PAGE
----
As part of Nokia’s corporate overhaul, the Finnish vendor promoted Ed Cholerton to market head of North American Customer Experience.
Cholerton’s new role focuses on the U.S. and Canada, giving him overall responsibility for customer success and North American sales, according to a Nokia spokesperson. That includes responsibility for relevant parts of in-region customer operations, marketing, and customer quality.
Previously Senior VP of Sales in charge of AT&T’s account, Cholerton stepped into the role following a year that saw Nokia lose share at one large North American customer. In Q3 Nokia said it was unable to convert its 4G footprint to 5G with the unnamed customer, speculated to be Verizon. Verizon awarded Samsung a $6.6 billion network contract last year.
Still, Nokia’s North American business is expansive. Before joining Nokia in 2014, Cholerton spent time at Ericsson, Microsoft, and more than two decades at AT&T. He takes over for Ricky Corker who as of January started the position of Nokia’s Chief Customer Experience Officer. Corker had been president of customer operations for the Americas after serving as Nokia’s market head for North America.
Corker’s move to oversee the newly created Customer Experience organization was announced in October, coinciding with the first phase of CEO Pekka Lundmark’s broad organizational revamp that went into effect at the start of the year.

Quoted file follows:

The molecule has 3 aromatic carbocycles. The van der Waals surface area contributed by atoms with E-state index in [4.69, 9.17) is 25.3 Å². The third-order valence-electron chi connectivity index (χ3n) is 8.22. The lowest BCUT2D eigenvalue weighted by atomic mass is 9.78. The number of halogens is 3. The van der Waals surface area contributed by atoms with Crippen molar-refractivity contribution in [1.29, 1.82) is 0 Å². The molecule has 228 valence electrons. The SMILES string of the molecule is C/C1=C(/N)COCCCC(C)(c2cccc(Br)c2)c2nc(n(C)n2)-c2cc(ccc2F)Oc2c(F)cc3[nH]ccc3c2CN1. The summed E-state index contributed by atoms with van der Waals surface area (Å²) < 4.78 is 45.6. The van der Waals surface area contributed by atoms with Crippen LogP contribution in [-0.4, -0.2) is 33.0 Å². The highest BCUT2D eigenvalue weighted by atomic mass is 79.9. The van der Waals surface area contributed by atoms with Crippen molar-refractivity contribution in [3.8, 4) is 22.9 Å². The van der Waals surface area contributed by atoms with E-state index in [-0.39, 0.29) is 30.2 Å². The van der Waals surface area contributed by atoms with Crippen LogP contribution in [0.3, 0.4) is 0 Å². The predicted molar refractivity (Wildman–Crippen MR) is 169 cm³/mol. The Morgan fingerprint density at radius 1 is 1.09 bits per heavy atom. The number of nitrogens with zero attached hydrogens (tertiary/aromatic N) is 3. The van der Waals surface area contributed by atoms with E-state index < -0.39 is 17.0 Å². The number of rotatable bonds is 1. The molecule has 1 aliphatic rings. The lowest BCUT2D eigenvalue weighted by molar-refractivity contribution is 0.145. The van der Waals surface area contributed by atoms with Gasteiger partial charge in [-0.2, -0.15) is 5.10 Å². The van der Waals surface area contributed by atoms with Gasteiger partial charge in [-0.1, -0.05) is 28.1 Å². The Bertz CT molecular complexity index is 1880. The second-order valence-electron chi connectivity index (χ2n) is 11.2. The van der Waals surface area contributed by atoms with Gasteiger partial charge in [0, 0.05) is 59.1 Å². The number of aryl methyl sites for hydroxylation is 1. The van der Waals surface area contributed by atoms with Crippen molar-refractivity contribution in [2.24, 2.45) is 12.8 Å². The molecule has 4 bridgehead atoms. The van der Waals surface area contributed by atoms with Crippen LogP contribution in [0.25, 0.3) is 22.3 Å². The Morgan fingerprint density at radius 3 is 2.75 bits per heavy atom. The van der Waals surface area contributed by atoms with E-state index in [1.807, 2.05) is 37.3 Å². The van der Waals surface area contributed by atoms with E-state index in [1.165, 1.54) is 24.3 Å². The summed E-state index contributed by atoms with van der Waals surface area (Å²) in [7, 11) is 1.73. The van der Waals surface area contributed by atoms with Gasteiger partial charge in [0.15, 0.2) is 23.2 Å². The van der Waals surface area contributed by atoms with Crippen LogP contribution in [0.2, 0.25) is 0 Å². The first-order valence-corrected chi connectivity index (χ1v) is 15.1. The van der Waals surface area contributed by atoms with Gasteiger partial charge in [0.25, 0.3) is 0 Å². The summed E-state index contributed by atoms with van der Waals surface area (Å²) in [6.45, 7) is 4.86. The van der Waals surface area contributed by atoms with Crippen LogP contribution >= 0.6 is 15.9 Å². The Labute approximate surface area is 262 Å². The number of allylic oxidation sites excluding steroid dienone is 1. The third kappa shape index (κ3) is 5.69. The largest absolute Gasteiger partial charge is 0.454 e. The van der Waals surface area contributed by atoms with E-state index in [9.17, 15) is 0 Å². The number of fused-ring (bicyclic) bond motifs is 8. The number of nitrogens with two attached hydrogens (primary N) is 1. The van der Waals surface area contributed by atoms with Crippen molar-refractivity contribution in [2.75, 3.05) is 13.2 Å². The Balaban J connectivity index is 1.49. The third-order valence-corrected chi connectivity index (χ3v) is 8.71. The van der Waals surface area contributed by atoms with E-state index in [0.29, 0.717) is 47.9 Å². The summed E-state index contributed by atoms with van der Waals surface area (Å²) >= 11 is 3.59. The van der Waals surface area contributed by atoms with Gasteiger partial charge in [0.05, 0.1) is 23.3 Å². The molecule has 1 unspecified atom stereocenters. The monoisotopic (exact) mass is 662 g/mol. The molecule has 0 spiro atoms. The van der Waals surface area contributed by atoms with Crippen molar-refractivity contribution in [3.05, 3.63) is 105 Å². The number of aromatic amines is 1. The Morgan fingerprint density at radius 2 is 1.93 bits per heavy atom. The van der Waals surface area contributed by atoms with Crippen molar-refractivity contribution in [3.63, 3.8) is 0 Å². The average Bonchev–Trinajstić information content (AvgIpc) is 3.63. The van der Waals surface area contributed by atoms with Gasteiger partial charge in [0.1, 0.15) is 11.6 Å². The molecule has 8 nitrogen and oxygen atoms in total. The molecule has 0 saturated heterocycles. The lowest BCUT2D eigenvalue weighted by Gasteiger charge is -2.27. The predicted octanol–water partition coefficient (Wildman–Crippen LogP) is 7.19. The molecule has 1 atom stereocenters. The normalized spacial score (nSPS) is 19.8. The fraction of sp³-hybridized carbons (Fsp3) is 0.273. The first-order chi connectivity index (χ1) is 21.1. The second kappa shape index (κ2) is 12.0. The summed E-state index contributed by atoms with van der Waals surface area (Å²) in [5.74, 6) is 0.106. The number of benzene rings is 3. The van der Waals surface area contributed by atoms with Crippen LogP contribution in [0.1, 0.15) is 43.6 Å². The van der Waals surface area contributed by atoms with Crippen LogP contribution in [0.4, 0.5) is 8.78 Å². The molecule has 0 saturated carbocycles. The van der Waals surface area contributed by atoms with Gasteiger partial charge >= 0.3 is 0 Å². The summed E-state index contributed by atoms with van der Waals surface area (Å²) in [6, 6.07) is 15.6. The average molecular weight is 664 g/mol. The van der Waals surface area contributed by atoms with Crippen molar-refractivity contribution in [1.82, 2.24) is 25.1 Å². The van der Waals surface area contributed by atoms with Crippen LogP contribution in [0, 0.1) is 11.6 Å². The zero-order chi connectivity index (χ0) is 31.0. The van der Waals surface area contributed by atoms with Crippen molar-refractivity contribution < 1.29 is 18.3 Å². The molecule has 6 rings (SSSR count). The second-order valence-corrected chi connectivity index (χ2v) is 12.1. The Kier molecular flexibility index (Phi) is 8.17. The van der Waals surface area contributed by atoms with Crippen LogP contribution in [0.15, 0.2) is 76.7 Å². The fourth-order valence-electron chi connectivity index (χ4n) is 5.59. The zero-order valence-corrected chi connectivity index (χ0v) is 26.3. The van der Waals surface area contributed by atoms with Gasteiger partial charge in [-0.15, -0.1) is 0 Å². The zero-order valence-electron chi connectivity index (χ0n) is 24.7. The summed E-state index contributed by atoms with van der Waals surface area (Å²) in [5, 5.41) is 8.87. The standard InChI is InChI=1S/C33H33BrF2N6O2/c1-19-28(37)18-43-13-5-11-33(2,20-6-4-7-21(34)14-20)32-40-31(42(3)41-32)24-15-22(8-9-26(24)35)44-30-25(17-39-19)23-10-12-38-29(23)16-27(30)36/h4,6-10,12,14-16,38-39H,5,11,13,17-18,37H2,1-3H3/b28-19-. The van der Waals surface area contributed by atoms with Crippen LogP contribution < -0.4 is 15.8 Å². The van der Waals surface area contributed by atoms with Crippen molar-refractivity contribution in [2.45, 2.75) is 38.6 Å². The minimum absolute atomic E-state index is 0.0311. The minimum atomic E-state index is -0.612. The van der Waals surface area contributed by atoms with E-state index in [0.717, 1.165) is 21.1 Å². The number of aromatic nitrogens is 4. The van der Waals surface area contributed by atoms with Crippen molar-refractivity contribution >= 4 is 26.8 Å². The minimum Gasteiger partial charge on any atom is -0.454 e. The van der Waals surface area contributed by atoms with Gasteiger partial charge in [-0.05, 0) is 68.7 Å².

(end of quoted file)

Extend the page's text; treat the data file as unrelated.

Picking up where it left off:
The segment “was created to provide a common interface with customers and will act as the voice of customers across all business groups,” Nokia said.
In other recent personnel changes, Nokia appointed John Harrington as head of Asia-Pacific and Japan, effective January 4. He took over from Jae Won who shifted to lead the Mobile Networks business group for Asia-Pacific and Japan, Greater China and India.
Nokia’s business groups and leadership has seen an overhaul since Lundmark started as CEO in August. Last month Nishant Batra was named corporate CTO and strategy chief, with long-time CTO and Bell Labs president Marcus Weldon stepping down.
Nokia has navigated some bumpy waters and already warned of challenges in 2021. In a December update Lundmark cited pockets of growth opportunities, such as enterprise wireless, and expectations for 5G to benefit its Network Infrastructure unit with requirements for more transport capacity.
There are three phases to Nokia’s new streamlined strategy and additional details are expected at a Capital Markets Day planned for March 18.